Personal injury mediation is a type of pretrial conflict resolution, also known as alternative dispute resolution or ADR. It is an opportunity for both parties involved in a personal injury case to resolve the issue by reaching a settlement rather than going to trial. Sometimes, mediation is a legal requirement before a case can proceed to trial. Knowing what to expect during personal injury mediation can help you prepare for this process as an injured party.
When Is Mediation Used?
A simple personal injury case that involves only minor injuries may reach a settlement without needing any form of conflict resolution. The plaintiff and the defendant’s insurance company may be able to negotiate a settlement agreement between themselves – especially if the plaintiff is represented by an experienced attorney as the negotiator. If negotiations fail, however, a logical next step is mediation.
Where Is Mediation Held?
Mediation is not a court trial. It generally does not take place in a courtroom or even a courthouse. Instead, mediation is often held at a neutral location, such as at an attorney’s office. It is more informal than a personal injury trial, although you should still act professionally. Your lawyer can help you prepare what to wear, how to act and what to say during mediation.
Who Attends Mediation?
Mediation is generally attended by both parties involved in the personal injury case, their attorneys (if desired) and a mediator. In some cases, the defendant may opt not to attend mediation and to send his or her defense attorney to the meeting on the defendant’s behalf. Mediation is not open to the public and does not involve a judge or jury.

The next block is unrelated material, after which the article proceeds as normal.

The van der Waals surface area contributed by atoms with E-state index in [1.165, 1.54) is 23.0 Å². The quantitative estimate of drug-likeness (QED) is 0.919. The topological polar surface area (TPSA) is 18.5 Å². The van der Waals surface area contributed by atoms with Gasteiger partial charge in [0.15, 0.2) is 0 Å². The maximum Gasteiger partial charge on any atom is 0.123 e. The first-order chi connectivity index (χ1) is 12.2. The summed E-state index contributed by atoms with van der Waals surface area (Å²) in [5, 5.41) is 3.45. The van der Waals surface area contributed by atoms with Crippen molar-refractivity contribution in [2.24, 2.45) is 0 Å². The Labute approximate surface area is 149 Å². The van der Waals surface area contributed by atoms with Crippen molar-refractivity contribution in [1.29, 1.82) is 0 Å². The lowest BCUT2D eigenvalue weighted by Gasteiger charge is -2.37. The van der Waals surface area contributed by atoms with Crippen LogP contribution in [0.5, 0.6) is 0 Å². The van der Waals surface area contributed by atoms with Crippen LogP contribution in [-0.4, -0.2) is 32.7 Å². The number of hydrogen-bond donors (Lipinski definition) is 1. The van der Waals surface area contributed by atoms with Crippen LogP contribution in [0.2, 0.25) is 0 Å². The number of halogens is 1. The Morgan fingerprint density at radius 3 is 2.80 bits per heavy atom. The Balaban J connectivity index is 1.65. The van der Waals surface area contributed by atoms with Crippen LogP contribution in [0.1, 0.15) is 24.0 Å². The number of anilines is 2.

What Is a Mediator?
A mediator is an unbiased third party whose job is to help the other two parties resolve their legal dispute. Unlike a judge, a mediator does not have the power or authority to render a resolution or create a court order at the end of the meeting. Instead, the mediator is only there to facilitate conversations and negotiations between the two parties, in the hopes of reaching a resolution.
What Are the Steps of Mediation?
Like all legal processes, mediation follows the same general steps from case to case. While it is less formal and often less stressful than a personal injury trial, mediation can still be daunting if it is your first time. In general, you can expect the following steps during personal injury mediation:
- First, the mediator will introduce everyone who is in attendance and explain their roles in the case.
- Before mediation begins, the mediator will pass around a document that everyone must sign. This is an agreement to keep everything that is said and negotiated at mediation confidential.
- Once mediation begins, the plaintiff’s lawyer will make the opening statement and provide any supporting information or evidence. This will be followed by the defense attorney’s opening statement.
- Both parties will separate for the second half of mediation, typically going into two different rooms. The mediator will visit each room, going back and forth to carry information and try to resolve the conflict.
- Mediation does not have to end in a resolution. Mediation can end with a settlement agreement, an agreement to continue negotiations or the case going to trial.
Your lawyer can help you know what to expect from mediation during your specific personal injury case. A lawyer can represent you during mediation so that you do not have to go through this important meeting on your own. Finally, a lawyer can tell you what to do and what not to do during mediation to help your case.
Do You Need an Attorney for Personal Injury Mediation?
Throughout the legal process, including personal injury mediation, the defense attorney will have the defendant’s best interest in mind – not yours. The best way to stand up for your own rights during mediation is by hiring a lawyer to represent you. If you are curious about mediation during a personal injury case in Dallas, contact an attorney from The Law Firm of Aaron A. Herbert, P.C. for a free consultation. We offer mediation representation services.